Part IA, 2007, Paper 4

# Part IA, 2007, Paper 4

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Paper 4, Section I, C

commentSketch the graph of $y=3 x^{2}-2 x^{3}$.

A particle of unit mass moves along the $x$ axis in the potential $V(x)=3 x^{2}-2 x^{3}$. Sketch the phase plane, and describe briefly the motion of the particle on the different trajectories.

Paper 4, Section I, C

commentA rocket, moving vertically upwards, ejects gas vertically downwards at speed $u$ relative to the rocket. Derive, giving careful explanations, the equation of motion

$m \frac{d v}{d t}=-u \frac{d m}{d t}-g m$

where $v$ and $m$ are the speed and total mass of the rocket (including fuel) at time $t$.

If $u$ is constant and the rocket starts from rest with total mass $m_{0}$, show that

$m=m_{0} e^{-(g t+v) / u}$

Paper 4, Section II, $12 \mathrm{C}$

commentThe $i$ th particle of a system of $N$ particles has mass $m_{i}$ and, at time $t$, position vector $\mathbf{r}_{i}$ with respect to an origin $O$. It experiences an external force $\mathbf{F}_{i}^{e}$, and also an internal force $\mathbf{F}_{i j}$ due to the $j$ th particle (for each $j=1, \ldots, N, j \neq i$ ), where $\mathbf{F}_{i j}$ is parallel to $\mathbf{r}_{i}-\mathbf{r}_{j}$ and Newton's third law applies.

(i) Show that the position of the centre of mass, $\mathbf{X}$, satisfies

$M \frac{d^{2} \mathbf{X}}{d t^{2}}=\mathbf{F}^{e}$

where $M$ is the total mass of the system and $\mathbf{F}^{e}$ is the sum of the external forces.

(ii) Show that the total angular momentum of the system about the origin, $\mathbf{L}$, satisfies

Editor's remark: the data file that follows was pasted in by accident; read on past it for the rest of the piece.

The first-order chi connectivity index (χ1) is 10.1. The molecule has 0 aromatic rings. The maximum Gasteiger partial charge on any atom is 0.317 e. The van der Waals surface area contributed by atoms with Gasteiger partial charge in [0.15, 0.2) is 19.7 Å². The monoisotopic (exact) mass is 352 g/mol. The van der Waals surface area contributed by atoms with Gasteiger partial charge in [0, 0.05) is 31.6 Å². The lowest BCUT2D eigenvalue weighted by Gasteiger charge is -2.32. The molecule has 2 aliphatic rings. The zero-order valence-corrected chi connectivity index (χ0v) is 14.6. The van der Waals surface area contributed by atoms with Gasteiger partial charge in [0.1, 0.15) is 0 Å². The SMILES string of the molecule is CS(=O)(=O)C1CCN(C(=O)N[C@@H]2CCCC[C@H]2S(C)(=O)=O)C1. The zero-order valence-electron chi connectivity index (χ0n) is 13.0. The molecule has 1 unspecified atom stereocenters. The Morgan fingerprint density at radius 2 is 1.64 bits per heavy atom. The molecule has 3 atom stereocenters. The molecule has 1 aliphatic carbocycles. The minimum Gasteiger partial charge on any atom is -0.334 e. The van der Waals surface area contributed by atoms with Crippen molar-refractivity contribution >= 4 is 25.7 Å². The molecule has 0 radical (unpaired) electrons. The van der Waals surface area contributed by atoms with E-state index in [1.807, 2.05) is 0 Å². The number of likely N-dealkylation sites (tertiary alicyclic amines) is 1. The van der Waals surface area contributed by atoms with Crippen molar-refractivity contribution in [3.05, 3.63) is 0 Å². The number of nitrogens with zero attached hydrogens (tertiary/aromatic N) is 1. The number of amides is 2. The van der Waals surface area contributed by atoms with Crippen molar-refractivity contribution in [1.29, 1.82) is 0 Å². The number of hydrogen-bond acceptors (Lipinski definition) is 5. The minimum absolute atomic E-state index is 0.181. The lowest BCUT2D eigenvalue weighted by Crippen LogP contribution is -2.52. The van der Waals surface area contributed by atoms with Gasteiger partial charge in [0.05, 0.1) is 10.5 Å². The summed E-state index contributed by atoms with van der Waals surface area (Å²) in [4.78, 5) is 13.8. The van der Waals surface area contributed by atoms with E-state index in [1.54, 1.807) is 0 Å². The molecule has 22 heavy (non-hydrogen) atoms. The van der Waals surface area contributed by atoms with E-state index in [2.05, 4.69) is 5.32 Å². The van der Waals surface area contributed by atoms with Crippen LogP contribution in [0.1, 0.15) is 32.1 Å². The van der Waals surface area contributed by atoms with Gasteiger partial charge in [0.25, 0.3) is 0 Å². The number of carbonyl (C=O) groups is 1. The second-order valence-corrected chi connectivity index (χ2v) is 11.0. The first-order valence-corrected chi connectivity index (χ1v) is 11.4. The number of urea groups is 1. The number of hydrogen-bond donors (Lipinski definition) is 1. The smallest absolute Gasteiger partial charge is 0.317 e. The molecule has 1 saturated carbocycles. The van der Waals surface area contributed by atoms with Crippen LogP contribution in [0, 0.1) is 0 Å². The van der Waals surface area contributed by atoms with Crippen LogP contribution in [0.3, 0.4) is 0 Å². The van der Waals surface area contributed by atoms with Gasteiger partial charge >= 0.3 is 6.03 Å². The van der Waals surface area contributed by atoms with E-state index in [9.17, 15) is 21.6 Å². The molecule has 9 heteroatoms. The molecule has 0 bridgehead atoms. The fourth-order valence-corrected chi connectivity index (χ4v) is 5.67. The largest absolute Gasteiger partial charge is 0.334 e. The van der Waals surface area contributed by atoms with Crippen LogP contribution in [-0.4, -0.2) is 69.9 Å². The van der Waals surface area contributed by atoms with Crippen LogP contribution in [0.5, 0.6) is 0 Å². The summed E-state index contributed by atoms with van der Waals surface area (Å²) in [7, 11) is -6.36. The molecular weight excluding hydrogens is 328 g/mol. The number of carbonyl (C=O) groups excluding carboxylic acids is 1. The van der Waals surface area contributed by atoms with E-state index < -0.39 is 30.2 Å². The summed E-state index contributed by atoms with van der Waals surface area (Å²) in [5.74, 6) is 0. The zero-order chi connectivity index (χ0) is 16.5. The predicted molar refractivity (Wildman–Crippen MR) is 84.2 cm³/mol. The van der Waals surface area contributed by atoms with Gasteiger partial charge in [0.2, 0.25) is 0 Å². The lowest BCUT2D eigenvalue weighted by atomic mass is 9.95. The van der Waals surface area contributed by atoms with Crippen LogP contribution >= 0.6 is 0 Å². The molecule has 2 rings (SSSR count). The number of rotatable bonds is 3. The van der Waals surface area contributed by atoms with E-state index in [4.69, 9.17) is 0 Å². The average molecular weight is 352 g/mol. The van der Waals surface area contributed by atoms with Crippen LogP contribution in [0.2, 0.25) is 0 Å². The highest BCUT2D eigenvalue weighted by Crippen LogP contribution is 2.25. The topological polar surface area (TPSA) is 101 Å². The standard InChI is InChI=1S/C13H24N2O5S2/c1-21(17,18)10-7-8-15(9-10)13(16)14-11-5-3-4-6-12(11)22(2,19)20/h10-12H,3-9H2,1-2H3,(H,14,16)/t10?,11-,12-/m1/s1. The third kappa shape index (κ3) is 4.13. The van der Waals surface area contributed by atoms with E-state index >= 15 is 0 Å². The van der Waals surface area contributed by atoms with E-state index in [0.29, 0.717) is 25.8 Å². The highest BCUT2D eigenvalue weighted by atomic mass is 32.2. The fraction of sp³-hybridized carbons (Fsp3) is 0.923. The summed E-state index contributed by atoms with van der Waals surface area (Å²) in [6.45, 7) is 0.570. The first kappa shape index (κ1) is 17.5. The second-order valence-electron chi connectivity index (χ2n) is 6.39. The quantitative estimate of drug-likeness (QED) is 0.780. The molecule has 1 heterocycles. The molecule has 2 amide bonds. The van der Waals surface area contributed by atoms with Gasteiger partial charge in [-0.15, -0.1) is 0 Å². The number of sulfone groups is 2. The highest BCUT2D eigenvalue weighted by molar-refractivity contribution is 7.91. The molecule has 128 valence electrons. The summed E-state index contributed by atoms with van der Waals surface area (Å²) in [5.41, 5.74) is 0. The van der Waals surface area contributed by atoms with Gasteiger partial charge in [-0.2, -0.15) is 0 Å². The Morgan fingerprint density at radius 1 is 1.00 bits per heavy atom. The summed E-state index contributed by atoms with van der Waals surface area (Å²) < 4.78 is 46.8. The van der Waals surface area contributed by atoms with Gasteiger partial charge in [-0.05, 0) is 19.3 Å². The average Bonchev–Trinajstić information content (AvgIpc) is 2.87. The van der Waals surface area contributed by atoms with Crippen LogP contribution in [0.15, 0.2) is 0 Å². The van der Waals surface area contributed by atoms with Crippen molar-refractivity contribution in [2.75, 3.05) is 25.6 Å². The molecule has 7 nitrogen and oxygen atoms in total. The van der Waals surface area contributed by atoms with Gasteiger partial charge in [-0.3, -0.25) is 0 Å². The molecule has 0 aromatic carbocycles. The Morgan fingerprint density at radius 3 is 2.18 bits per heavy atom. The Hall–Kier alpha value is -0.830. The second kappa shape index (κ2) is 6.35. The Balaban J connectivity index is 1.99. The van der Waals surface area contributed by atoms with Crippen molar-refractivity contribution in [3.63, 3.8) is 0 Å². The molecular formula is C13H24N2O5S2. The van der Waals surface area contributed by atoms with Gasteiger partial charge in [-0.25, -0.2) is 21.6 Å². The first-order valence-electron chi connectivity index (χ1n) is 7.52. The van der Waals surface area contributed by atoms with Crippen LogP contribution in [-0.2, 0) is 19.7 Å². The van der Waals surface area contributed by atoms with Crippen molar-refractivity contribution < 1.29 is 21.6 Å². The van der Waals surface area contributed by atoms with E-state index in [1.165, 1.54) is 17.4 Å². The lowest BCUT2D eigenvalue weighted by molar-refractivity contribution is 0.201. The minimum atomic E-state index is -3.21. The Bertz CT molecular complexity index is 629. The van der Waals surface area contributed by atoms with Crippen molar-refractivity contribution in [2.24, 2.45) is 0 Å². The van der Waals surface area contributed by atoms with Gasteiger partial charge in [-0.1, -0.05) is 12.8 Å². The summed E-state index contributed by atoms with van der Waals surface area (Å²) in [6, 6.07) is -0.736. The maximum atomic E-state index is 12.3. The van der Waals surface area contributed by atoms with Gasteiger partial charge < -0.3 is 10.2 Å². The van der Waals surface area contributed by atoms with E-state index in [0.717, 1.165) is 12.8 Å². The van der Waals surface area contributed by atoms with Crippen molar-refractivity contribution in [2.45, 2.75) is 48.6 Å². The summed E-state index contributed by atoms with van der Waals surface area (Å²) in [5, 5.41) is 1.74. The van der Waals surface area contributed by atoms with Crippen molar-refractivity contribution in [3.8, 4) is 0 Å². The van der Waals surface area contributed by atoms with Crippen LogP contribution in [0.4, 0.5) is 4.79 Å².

$\frac{d \mathbf{L}}{d t}=\mathbf{N}$

where $\mathbf{N}$ is the total moment about the origin of the external forces.

(iii) Show that $\mathbf{L}$ can be expressed in the form

$\mathbf{L}=M \mathbf{X} \times \mathbf{V}+\sum_{i} m_{i} \mathbf{r}_{i}^{\prime} \times \mathbf{v}_{i}^{\prime}$

where $\mathbf{V}$ is the velocity of the centre of mass, $\mathbf{r}_{i}^{\prime}$ is the position vector of the $i$ th particle relative to the centre of mass, and $\mathbf{v}_{i}^{\prime}$ is the velocity of the $i$ th particle relative to the centre of mass.

(iv) In the case $N=2$ when the internal forces are derived from a potential $U(|\mathbf{r}|)$, where $\mathbf{r}=\mathbf{r}_{1}-\mathbf{r}_{2}$, and there are no external forces, show that

$\frac{d T}{d t}+\frac{d U}{d t}=0$

where $T$ is the total kinetic energy of the system.

Paper 4, Section II, C

commentA particle moves in the gravitational field of the Sun. The angular momentum per unit mass of the particle is $h$ and the mass of the Sun is $M$. Assuming that the particle moves in a plane, write down the equations of motion in polar coordinates, and derive the equation

$\frac{d^{2} u}{d \theta^{2}}+u=k$

where $u=1 / r$ and $k=G M / h^{2}$.

Write down the equation of the orbit ( $u$ as a function of $\theta$ ), given that the particle moves with the escape velocity and is at the perihelion of its orbit, a distance $r_{0}$ from the Sun, when $\theta=0$. Show that

$\sec ^{4}(\theta / 2) \frac{d \theta}{d t}=\frac{h}{r_{0}^{2}}$

and hence that the particle reaches a distance $2 r_{0}$ from the Sun at time $8 r_{0}^{2} /(3 h)$.

Paper 4, Section II, C

commentA particle of mass $m$ experiences, at the point with position vector $\mathbf{r}$, a force $\mathbf{F}$ given by

$\mathbf{F}=-k \mathbf{r}-e \dot{\mathbf{r}} \times \mathbf{B},$

where $k$ and $e$ are positive constants and $\mathbf{B}$ is a constant, uniform, vector field.

(i) Show that $m \dot{\mathbf{r}} \cdot \dot{\mathbf{r}}+k \mathbf{r} \cdot \mathbf{r}$ is constant. Give a physical interpretation of each term and a physical explanation of the fact that $\mathbf{B}$ does not arise in this expression.

(ii) Show that $m(\dot{\mathbf{r}} \times \mathbf{r}) \cdot \mathbf{B}+\frac{1}{2} e(\mathbf{r} \times \mathbf{B}) \cdot(\mathbf{r} \times \mathbf{B})$ is constant.